In addition, to create a sense of shared context and to serve as a platform for discussion, I undertook observations of a variety of classes in different modules throughout the first two terms. Participants also permitted me to have access to the reflective learning portfolios they developed throughout the year as an assessment requirement for one of the modules. Several also responded to my invitation to share email discussions about their learning. Finally, towards the end of the third term, I undertook focus group interviews with small group of participants to cross check themes I identified as emerging from my analysis of the various data sources and to seek additional clarification of points of interest.
Before proceeding to outline and discuss key findings of the study, it is important to make two points. First, I need to acknowledge that an individual participant's perceptions of pedagogical practices were seen to be related to their distinctive learning trajectories as they progress through the program, reflecting the unique ways in which they managed and constructed their identities within this community with reference to their previous experiences, other concurrent experiences, and their imagined futures. Nevertheless, it was also the case that a general picture of trends and tendencies among the participants could be identified as emerging from the data, and my discussion of the results will focus on this. Secondly, for the sake of brevity, in this paper I will only employ data from individual and focus group interviews to support my interpretations.
The findings of the study suggest that these advanced students are active and strategic both in the ways they orientate themselves towards the practices promoted in this learning community and in their on-going attempts to become part of the community. The results also shed light on the students' shifting perceptions of helpful classroom practice as they progressed through the course.
The results of the study challenge essentialist and over-generalized views of linguistically and culturally diverse learners learning dispositions. Baseline interviews revealed how individuals from similar cultural backgrounds held different views and attitudes towards learning as well as different expectations of the MEd in TESOL program. These differences related to their previous experiences of studying in western universities, their early personal experiences as learners, and in several cases, to their previous experiences of marginalization within their own cultural setting.
Moreover, in these interviews, participants seldom alluded to cultural norms as explanations for the ways they engaged with learning practices during the program. For example, with regard to initial difficulties all fourteen participants claimed to have with engaging in whole class discussions, only one attributed this to culture saying: "Sometimes it's because I remember how in my context we think we should keep silent and think twice before speaking ... I keep that in mind." More typically, initial difficulties were attributed to personal failings or the failings of others, such as lecturers or other students. For example, nine participants highlighted how their lack of contribution was due to personal qualities; ten, because they lacked knowledge, eight. because they had nothing to say, nine, because they lacked interest in the topic; twelve, because they felt their language was poor, and seven. because they did not want to lose face or, as one said: "I can't think quickly enough". Six participants also stated that it was because they didn't like the lecturer and the same number claimed their lack of contribution was because students with a better command of English took all the turns. As one said, "Native speakers take our opportunities away."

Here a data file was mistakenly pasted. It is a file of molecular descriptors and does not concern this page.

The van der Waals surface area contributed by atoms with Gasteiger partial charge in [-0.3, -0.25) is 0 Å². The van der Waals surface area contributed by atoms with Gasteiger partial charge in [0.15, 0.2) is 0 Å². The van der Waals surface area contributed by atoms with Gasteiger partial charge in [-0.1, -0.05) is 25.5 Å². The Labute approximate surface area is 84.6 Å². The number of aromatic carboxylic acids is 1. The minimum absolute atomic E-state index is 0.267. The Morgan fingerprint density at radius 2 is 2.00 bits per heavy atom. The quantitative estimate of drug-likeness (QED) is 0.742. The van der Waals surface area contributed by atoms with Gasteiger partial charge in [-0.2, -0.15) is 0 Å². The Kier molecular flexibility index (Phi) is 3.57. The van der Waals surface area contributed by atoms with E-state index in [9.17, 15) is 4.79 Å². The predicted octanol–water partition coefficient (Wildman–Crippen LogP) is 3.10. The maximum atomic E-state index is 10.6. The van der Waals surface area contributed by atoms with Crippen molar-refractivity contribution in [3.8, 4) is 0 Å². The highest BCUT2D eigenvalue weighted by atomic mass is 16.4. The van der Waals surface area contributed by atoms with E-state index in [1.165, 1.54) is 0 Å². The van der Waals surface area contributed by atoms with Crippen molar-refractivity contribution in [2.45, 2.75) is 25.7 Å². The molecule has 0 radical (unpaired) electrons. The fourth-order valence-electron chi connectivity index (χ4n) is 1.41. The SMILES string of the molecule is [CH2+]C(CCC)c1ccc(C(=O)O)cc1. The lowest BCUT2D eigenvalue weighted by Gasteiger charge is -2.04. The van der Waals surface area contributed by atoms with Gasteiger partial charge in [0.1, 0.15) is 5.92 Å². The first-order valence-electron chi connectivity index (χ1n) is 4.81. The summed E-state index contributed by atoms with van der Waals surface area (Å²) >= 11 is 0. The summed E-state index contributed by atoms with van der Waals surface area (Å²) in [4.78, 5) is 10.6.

In addition, eight of the participants felt that some of their early difficulties were at least as, if not more, attributable to the mismatches they encountered between their expectations and assumptions about what studying at a western university would be like and the reality of the situation they found themselves in. In early interviews, five participants commented on how they assumed that as post graduate learners and as adults, they would be expected to be independent and autonomous. This assumption prevented them initially from taking up and utilizing formal support mechanisms built into the program. For example, it was noticed that while learners were unanimously favorably disposed to the principle of tutorial support, six participants made very limited use of this at the start of the program. It became clear in later interviews that this was because initially they were unsure as to how they should engage with this support. Some felt that seeking support would suggest that they were "weak" or "problem" students. As one student explained: "I didn't expect much support—for me doing a masters is very independent."